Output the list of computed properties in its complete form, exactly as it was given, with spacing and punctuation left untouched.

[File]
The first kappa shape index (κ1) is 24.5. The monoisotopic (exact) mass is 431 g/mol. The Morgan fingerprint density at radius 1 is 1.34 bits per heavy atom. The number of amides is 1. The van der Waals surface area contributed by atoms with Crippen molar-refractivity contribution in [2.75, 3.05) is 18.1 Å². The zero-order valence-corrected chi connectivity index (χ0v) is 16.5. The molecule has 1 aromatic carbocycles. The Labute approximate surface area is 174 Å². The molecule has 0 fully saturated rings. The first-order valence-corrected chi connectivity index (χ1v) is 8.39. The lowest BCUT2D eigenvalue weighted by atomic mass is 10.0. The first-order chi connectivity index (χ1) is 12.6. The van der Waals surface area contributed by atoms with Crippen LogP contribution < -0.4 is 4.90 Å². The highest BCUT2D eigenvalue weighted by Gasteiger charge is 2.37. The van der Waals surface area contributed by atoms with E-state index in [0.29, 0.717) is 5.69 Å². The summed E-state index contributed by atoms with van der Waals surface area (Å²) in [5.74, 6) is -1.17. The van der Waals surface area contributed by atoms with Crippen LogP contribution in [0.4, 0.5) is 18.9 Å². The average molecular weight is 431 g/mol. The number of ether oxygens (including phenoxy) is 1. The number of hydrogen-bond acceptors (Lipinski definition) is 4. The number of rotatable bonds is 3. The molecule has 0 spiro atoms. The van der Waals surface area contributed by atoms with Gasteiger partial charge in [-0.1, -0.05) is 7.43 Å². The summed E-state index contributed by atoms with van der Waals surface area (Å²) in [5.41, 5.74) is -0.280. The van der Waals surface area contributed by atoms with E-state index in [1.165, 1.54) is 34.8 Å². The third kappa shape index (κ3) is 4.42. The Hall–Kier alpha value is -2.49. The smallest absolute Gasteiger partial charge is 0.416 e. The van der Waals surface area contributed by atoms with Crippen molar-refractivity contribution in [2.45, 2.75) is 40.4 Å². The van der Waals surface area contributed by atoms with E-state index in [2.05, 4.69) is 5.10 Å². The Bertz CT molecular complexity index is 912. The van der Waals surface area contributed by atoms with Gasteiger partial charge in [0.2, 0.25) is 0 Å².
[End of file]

The first kappa shape index (κ1) is 24.5. The monoisotopic (exact) mass is 431 g/mol. The Morgan fingerprint density at radius 1 is 1.34 bits per heavy atom. The number of amides is 1. The van der Waals surface area contributed by atoms with Crippen molar-refractivity contribution in [2.75, 3.05) is 18.1 Å². The zero-order valence-corrected chi connectivity index (χ0v) is 16.5. The molecule has 1 aromatic carbocycles. The Labute approximate surface area is 174 Å². The molecule has 0 fully saturated rings. The first-order valence-corrected chi connectivity index (χ1v) is 8.39. The lowest BCUT2D eigenvalue weighted by atomic mass is 10.0. The first-order chi connectivity index (χ1) is 12.6. The van der Waals surface area contributed by atoms with Crippen LogP contribution < -0.4 is 4.90 Å². The highest BCUT2D eigenvalue weighted by Gasteiger charge is 2.37. The van der Waals surface area contributed by atoms with E-state index in [0.29, 0.717) is 5.69 Å². The summed E-state index contributed by atoms with van der Waals surface area (Å²) in [5.74, 6) is -1.17. The van der Waals surface area contributed by atoms with Crippen LogP contribution in [0.4, 0.5) is 18.9 Å². The average molecular weight is 431 g/mol. The number of ether oxygens (including phenoxy) is 1. The number of hydrogen-bond acceptors (Lipinski definition) is 4. The number of rotatable bonds is 3. The molecule has 0 spiro atoms. The van der Waals surface area contributed by atoms with Gasteiger partial charge in [-0.1, -0.05) is 7.43 Å². The summed E-state index contributed by atoms with van der Waals surface area (Å²) in [5.41, 5.74) is -0.280. The van der Waals surface area contributed by atoms with E-state index in [1.165, 1.54) is 34.8 Å². The third kappa shape index (κ3) is 4.42. The Hall–Kier alpha value is -2.49. The smallest absolute Gasteiger partial charge is 0.416 e. The van der Waals surface area contributed by atoms with Crippen molar-refractivity contribution in [2.45, 2.75) is 40.4 Å². The van der Waals surface area contributed by atoms with E-state index in [2.05, 4.69) is 5.10 Å². The Bertz CT molecular complexity index is 912. The van der Waals surface area contributed by atoms with Gasteiger partial charge in [0.2, 0.25) is 0 Å².